I’ve been wanting to write about this French expression for a while now, and I finally have the occasion!
Nuit blanche is the French expression for an “all-nighter” — literally “white night.” It refers to a night when you don’t sleep at all, and it could result from any of several reasons — including, importantly for a student, staying up all night cramming for a test. But for most French, I suspect, a nuit blanche is associated with partying all night long!
Since 2002, “La Nuit Blanche” has been used to refer to an annual all-night arts festival in Paris. Every October, the city’s museums, art galleries, and cultural centers open to the public free of charge for an entire night. In fact, the City of Light truly lives up to its nickname by turning itself into an outdoor art gallery with performance spaces and art installations all over the place. The history of La Nuit Blanche is long, but it seems to have been inspired initially by Helsinki’s 1989 “Night of the Arts” and the subsequent wave of such nocturnal arts festivals across Europe. You can click here for some of the history of La Nuit Blanche, and here for a guide to Paris’s most recent festivities on October 6 of this year.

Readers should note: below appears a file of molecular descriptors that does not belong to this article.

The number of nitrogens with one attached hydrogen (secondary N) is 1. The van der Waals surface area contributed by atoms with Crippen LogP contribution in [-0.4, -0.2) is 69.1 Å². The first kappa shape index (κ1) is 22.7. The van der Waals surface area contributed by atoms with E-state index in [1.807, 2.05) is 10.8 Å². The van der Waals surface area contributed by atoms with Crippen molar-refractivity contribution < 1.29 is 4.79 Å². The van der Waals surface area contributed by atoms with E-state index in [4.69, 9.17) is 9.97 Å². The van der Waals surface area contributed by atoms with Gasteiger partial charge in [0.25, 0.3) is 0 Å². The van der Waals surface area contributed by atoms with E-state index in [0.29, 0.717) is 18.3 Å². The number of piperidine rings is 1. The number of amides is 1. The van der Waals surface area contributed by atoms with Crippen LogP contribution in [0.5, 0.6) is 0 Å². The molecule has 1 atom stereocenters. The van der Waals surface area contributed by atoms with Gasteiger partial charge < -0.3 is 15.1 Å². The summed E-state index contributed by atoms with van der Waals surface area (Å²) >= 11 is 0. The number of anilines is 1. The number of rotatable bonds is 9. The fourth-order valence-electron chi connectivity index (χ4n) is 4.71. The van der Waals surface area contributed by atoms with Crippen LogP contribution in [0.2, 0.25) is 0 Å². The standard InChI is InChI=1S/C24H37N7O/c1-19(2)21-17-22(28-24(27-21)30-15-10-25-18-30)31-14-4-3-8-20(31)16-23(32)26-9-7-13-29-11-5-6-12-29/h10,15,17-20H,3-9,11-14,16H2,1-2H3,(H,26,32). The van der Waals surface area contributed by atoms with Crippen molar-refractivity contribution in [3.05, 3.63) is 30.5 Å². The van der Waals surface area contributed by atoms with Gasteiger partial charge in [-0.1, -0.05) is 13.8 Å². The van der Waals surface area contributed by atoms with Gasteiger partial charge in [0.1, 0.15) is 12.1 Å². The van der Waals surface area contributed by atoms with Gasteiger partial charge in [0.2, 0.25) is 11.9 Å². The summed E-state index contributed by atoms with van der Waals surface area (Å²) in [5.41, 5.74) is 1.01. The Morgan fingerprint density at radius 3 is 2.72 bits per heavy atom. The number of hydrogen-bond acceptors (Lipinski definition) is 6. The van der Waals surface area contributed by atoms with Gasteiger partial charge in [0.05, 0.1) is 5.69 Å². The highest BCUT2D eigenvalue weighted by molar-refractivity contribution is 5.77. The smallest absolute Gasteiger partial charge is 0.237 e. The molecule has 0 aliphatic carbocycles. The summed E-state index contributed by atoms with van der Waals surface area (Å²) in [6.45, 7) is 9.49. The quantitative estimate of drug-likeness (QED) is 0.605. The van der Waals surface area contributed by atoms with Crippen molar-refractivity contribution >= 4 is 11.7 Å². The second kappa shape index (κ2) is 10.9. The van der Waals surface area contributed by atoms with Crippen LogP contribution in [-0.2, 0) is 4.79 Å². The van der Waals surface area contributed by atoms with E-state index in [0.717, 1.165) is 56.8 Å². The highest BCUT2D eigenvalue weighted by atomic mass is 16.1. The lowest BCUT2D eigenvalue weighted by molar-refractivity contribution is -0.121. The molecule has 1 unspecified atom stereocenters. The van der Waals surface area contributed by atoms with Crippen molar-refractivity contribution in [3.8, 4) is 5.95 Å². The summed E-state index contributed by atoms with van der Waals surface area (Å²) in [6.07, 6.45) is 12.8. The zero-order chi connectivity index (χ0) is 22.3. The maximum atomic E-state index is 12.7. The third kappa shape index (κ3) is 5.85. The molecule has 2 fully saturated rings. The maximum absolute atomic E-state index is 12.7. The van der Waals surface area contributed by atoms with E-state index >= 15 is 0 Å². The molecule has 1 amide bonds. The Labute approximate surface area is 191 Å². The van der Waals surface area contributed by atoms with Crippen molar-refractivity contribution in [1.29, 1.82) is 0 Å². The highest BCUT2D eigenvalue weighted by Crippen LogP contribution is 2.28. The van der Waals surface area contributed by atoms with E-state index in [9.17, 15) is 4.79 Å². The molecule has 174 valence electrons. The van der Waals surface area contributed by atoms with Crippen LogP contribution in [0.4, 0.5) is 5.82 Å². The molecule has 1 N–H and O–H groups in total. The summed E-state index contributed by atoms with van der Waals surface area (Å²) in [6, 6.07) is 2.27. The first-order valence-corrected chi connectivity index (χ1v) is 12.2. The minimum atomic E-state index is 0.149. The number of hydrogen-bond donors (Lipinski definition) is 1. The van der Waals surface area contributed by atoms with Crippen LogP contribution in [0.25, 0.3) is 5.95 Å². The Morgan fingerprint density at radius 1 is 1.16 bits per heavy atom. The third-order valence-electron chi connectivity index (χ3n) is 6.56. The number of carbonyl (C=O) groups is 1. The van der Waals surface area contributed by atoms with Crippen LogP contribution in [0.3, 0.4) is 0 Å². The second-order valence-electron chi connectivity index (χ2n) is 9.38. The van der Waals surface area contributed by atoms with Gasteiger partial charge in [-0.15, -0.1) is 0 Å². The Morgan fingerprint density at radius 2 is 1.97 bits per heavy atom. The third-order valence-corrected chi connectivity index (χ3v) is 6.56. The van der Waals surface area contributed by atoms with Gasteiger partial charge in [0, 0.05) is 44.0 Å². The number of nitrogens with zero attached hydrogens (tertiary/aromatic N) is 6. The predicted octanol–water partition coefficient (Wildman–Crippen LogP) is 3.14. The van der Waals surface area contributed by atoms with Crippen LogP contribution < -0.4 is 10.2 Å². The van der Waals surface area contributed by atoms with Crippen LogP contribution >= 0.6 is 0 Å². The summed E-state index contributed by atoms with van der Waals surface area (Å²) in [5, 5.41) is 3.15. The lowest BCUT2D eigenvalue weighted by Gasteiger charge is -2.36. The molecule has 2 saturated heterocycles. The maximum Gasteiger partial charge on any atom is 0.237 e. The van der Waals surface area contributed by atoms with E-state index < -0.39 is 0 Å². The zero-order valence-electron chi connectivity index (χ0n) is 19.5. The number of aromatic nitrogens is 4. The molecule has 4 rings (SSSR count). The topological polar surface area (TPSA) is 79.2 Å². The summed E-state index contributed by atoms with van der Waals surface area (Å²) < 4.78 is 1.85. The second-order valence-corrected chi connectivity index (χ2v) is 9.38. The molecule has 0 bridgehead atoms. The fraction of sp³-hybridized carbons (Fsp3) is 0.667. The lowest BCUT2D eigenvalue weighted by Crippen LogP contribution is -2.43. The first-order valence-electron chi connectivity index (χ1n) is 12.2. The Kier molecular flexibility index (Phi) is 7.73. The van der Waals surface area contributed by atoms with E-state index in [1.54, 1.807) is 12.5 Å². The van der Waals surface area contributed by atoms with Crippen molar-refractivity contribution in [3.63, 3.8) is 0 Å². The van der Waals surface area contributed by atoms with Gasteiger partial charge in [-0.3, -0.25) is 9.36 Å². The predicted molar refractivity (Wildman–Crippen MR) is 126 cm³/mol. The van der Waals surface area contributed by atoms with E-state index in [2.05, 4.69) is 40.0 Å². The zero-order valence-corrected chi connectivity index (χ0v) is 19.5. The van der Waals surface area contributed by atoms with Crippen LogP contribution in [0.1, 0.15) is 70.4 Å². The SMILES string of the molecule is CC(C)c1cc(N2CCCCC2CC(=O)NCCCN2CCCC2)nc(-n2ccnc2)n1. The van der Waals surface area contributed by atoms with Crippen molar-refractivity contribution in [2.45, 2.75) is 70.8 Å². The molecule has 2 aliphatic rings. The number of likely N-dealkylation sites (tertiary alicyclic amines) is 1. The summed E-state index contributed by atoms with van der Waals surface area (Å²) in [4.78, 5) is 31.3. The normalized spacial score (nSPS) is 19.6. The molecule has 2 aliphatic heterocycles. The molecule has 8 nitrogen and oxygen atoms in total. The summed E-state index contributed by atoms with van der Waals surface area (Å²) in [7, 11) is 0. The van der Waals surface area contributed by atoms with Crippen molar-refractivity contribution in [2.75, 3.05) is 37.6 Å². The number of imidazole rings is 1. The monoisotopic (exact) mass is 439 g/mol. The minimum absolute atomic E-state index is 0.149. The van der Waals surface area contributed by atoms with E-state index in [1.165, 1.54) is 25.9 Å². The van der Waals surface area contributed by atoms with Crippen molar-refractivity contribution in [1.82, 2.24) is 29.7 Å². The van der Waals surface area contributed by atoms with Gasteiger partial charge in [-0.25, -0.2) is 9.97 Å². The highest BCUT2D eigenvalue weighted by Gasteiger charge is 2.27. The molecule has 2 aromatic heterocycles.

My nuit blanche this week was just a bit different, though …
Despite the title and the subject of this post, I’m not going to turn this into a stump speech. After all, most of you probably already know or can guess my political leanings. Instead, this post is about civic duty and the exercise of our rights. As an American expatriate living in France, my view of the current election season back home is obviously a bit different. I read the same online news as most Americans and I regularly communicate via Facebook and Skype with my family and friends in America, but I also get to witness the campaigns through the lens of French society. I read election coverage in the French media as well and I often have the honor and — one might say — the burden of discussing it with my family and friends here. That certainly changes the perspective.
Looking at it from the outside, it’s easier to see how we Americans take our right to vote for granted and — with our unique Electoral College system — assume that our individual voices just aren’t that important, especially if we live in places where the election results are foregone conclusions (whether that’s Oklahoma or the District of Columbia or any number of states in between). Whether or not an individual vote will change the outcome on November 6 is really beside the point, though, isn’t it? After all, the very fact that we have the right to go to the ballot box (or the voting machine … or the post office with an absentee ballot in hand) is the result of centuries of struggle by generations of Americans: those who risked execution as traitors to their King; those who were lynched as “uppity” for trying to exercise their rights; those who faced down billy clubs, fire hoses, and attack dogs on the Alabama asphalt; yes, even those who risk being turned away from the polls in six and half weeks. Sometimes, you have to exercise the right in order to honor the right. Continue reading I just voted! ✔ How about you?